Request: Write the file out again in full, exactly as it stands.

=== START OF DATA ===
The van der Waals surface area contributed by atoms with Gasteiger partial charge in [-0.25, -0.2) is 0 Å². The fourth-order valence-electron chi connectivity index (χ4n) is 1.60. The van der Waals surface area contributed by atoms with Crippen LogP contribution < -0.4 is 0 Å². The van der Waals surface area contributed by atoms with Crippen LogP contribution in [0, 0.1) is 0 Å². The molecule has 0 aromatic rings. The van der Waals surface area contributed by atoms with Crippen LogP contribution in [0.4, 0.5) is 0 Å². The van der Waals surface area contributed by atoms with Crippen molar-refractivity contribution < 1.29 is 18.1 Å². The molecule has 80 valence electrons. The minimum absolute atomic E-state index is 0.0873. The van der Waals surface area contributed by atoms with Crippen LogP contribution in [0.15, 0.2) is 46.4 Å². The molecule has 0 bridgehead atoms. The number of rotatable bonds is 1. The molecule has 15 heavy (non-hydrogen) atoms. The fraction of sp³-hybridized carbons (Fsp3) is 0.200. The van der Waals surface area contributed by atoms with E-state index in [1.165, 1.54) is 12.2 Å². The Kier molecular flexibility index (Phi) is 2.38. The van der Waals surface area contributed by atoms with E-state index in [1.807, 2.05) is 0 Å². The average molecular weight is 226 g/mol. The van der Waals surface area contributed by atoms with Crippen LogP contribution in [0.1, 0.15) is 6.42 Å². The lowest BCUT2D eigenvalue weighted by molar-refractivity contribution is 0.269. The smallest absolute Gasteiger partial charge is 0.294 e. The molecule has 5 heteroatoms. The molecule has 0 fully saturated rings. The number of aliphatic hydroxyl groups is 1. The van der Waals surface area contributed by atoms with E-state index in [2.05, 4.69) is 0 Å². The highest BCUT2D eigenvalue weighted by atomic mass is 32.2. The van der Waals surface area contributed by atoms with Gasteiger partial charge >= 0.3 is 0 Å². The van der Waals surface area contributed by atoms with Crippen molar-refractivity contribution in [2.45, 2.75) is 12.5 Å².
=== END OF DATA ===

The van der Waals surface area contributed by atoms with Gasteiger partial charge in [-0.25, -0.2) is 0 Å². The fourth-order valence-electron chi connectivity index (χ4n) is 1.60. The van der Waals surface area contributed by atoms with Crippen LogP contribution < -0.4 is 0 Å². The van der Waals surface area contributed by atoms with Crippen LogP contribution in [0, 0.1) is 0 Å². The molecule has 0 aromatic rings. The van der Waals surface area contributed by atoms with Crippen LogP contribution in [0.4, 0.5) is 0 Å². The van der Waals surface area contributed by atoms with Crippen molar-refractivity contribution < 1.29 is 18.1 Å². The molecule has 80 valence electrons. The minimum absolute atomic E-state index is 0.0873. The van der Waals surface area contributed by atoms with Crippen LogP contribution in [0.15, 0.2) is 46.4 Å². The molecule has 0 bridgehead atoms. The number of rotatable bonds is 1. The molecule has 15 heavy (non-hydrogen) atoms. The fraction of sp³-hybridized carbons (Fsp3) is 0.200. The van der Waals surface area contributed by atoms with E-state index in [1.165, 1.54) is 12.2 Å². The Kier molecular flexibility index (Phi) is 2.38. The van der Waals surface area contributed by atoms with E-state index in [1.807, 2.05) is 0 Å². The average molecular weight is 226 g/mol. The van der Waals surface area contributed by atoms with Crippen LogP contribution in [0.1, 0.15) is 6.42 Å². The lowest BCUT2D eigenvalue weighted by molar-refractivity contribution is 0.269. The smallest absolute Gasteiger partial charge is 0.294 e. The molecule has 5 heteroatoms. The molecule has 0 fully saturated rings. The number of aliphatic hydroxyl groups is 1. The van der Waals surface area contributed by atoms with E-state index in [2.05, 4.69) is 0 Å². The highest BCUT2D eigenvalue weighted by atomic mass is 32.2. The van der Waals surface area contributed by atoms with Gasteiger partial charge >= 0.3 is 0 Å². The van der Waals surface area contributed by atoms with Crippen molar-refractivity contribution in [2.45, 2.75) is 12.5 Å².